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McGregor sees parallels in Polanski's life and his new movie

Charles Ealy

He's sitting alone in an expansive room with huge windows. It's cold and gloomy outside, the clouds hovering as if ready to unleash a torrent at any moment. And he's not free to come and go as he wishes. Guards roam the gated estate.

It might sound like Roman Polanski, the famous movie director who has been under house arrest since late last year in Gstaad after being seized by Swiss authorities, acting on an extradition request from the United States involving the sexual assault of a 13-year-old-girl in 1977.

But instead, it's Ewan McGregor, the Scottish star of Polanski's latest movie, "The Ghost Writer," based on the novel by Robert Harris. And McGregor's character, who has no name but merely is known as the ghost in the movie, is nothing like the larger-than-life Polanski, whose personal triumphs and tragedies have played out in the public eye ever since the murder of wife Sharon Tate by the Manson family in 1969.

"He's a failed man somewhat," McGregor says of his character, who has been hired to ghost-write the memoirs of a former British prime minister who has an eerie similarity to Tony Blair. "He's a failure in that he doesn't even put his name to his own work. And he's not at all impressed with politicians or important people. Nor is he bothered by them. I'm not sure how to say it except that he has a (so-what) quality that I liked playing."

Speaking via phone from Los Angeles, where he spends most of his time these days, McGregor says that Polanski didn't give him much direction on how to develop the character. "He's particular about how scenes are played, and he's really thorough, a direct director who doesn't sugarcoat his notes. But he doesn't spend a lot of time talking about the characters. He just said that the ghost writer needs to feel like a ghost. My character doesn't even have a name, and everyone is too busy with their own lives to bother with his name. Adam Lang (the former prime minister played by Pierce Brosnan) just calls him 'man' all the time."

Despite the low-key personality, the writer has "a sort of Everyman quality to him," McGregor says. And that helps the audience root for him as he begins to uncover a series of events that led to the death of a previous ghost writer who was working with Lang.

This ominous sense, in fact, has a striking resemblance to one of Polanski's earlier movies, 1968's "Rosemary's Baby," as the main character played by Mia Farrow begins to realize that her situation is perilous.

Polanski also uses the setting — the very cold and wet weather — as an ominous character, McGregor says. "The weather keeps people trapped inside. And the people are isolated, in this case on an island."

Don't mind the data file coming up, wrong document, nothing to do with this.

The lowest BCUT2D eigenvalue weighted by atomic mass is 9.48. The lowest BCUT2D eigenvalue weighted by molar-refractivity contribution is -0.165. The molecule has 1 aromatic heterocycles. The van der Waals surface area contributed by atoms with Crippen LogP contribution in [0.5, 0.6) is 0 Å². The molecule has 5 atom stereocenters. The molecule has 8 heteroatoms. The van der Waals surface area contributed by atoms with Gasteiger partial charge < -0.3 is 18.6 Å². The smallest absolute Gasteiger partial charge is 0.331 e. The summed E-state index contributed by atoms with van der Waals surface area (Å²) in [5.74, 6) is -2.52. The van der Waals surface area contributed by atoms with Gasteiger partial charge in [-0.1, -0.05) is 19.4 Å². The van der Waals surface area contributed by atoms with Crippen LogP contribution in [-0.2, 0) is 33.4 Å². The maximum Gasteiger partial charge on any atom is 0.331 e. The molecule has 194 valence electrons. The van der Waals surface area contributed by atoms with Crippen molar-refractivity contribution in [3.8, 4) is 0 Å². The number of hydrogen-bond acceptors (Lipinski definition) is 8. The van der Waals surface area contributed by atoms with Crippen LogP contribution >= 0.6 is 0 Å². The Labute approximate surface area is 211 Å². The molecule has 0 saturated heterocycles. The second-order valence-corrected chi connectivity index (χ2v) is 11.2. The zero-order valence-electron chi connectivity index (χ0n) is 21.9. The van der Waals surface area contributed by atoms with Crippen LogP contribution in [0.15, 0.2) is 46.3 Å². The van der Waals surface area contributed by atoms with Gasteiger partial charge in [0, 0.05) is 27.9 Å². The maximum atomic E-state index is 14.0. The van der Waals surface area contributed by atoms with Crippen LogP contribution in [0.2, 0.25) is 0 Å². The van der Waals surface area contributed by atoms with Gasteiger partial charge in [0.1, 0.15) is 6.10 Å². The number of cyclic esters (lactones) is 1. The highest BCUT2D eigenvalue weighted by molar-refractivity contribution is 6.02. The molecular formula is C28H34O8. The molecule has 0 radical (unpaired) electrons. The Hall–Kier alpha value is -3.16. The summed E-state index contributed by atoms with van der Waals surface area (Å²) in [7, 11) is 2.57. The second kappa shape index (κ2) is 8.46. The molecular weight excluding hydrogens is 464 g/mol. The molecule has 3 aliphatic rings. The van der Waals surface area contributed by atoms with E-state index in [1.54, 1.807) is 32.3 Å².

In the movie, the ex-prime minister has retreated to an island off Massachusetts to work on his memoirs. But in reality, the movie was shot on the northern German coast, because Polanski couldn't return to the United States without facing the prospect of arrest.

Polanski, in fact, had to finish editing the project while awaiting legal proceedings in Switzerland. "He was arrested during post-production," McGregor says. "I've talked to him a few times since then. But he hasn't been able to go with us when we've taken the movie to Paris and Berlin." (Polanski recently won the Silver Bear, the best director prize, in absentia at the Berlin Film Festival, where "The Ghost Writer" played in competition.)

McGregor says it's not at all unusual to see the movie in the context of Polanski's life. But he doesn't compare it to the current situation of Polanski's house arrest. "Instead," McGregor says, "Polanski often deals with the themes of characters who are isolated, somewhat claustrophobically trapped. I think such themes come from his experiences as a child in the Polish ghetto of World War II." (Polanski escaped from the Krakow ghetto in 1943, and his mother died at Auschwitz.)

It's also easy to note that "The Ghost Writer" is one in a long line of movies based on a central character who's a writer. And it's the second recent movie in which McGregor plays a writer, having starred as a reporter in 2009's "The Men Who Stare at Goats."

"It's quite a clever method of finding out about a story, if you have someone who's trying to find out the truth when others are misrepresenting it," McGregor says.

Then again, writers often don't fare well in the movies, McGregor is reminded. Just think of William Holden's body, lying face down in a pool at the start of Billy Wilder's "Sunset Boulevard."

"Writers are very happy to write about themselves," McGregor says with a laugh. "They want to let the world know how difficult it is to be them."

cealy@statesman.com; 445-3931